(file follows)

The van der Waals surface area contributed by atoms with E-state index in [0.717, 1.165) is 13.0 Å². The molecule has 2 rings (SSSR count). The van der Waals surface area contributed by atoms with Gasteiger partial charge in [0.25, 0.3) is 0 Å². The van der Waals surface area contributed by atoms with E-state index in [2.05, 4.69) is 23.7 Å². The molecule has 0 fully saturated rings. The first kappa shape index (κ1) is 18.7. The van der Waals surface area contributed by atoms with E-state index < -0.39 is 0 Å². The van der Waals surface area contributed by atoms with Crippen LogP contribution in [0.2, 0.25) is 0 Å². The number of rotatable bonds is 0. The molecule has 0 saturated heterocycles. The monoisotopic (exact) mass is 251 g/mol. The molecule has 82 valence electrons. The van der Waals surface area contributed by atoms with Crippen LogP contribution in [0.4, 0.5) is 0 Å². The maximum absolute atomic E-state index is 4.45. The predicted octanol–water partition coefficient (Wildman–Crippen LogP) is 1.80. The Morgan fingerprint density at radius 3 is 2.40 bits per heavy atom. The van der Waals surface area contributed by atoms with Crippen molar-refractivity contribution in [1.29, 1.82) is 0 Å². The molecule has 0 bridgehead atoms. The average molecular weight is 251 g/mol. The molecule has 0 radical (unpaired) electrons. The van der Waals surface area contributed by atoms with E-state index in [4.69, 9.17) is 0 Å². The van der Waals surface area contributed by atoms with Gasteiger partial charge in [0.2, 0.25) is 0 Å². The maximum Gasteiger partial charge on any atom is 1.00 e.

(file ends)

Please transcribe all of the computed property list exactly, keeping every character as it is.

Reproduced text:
The van der Waals surface area contributed by atoms with E-state index in [0.717, 1.165) is 13.0 Å². The molecule has 2 rings (SSSR count). The van der Waals surface area contributed by atoms with Gasteiger partial charge in [0.25, 0.3) is 0 Å². The van der Waals surface area contributed by atoms with E-state index in [2.05, 4.69) is 23.7 Å². The molecule has 0 fully saturated rings. The first kappa shape index (κ1) is 18.7. The van der Waals surface area contributed by atoms with E-state index < -0.39 is 0 Å². The van der Waals surface area contributed by atoms with Crippen LogP contribution in [0.2, 0.25) is 0 Å². The number of rotatable bonds is 0. The molecule has 0 saturated heterocycles. The monoisotopic (exact) mass is 251 g/mol. The molecule has 82 valence electrons. The van der Waals surface area contributed by atoms with Crippen LogP contribution in [0.4, 0.5) is 0 Å². The maximum absolute atomic E-state index is 4.45. The predicted octanol–water partition coefficient (Wildman–Crippen LogP) is 1.80. The Morgan fingerprint density at radius 3 is 2.40 bits per heavy atom. The van der Waals surface area contributed by atoms with Crippen molar-refractivity contribution in [1.29, 1.82) is 0 Å². The molecule has 0 bridgehead atoms. The average molecular weight is 251 g/mol. The molecule has 0 radical (unpaired) electrons. The van der Waals surface area contributed by atoms with E-state index in [4.69, 9.17) is 0 Å². The van der Waals surface area contributed by atoms with Gasteiger partial charge in [0.2, 0.25) is 0 Å². The maximum Gasteiger partial charge on any atom is 1.00 e.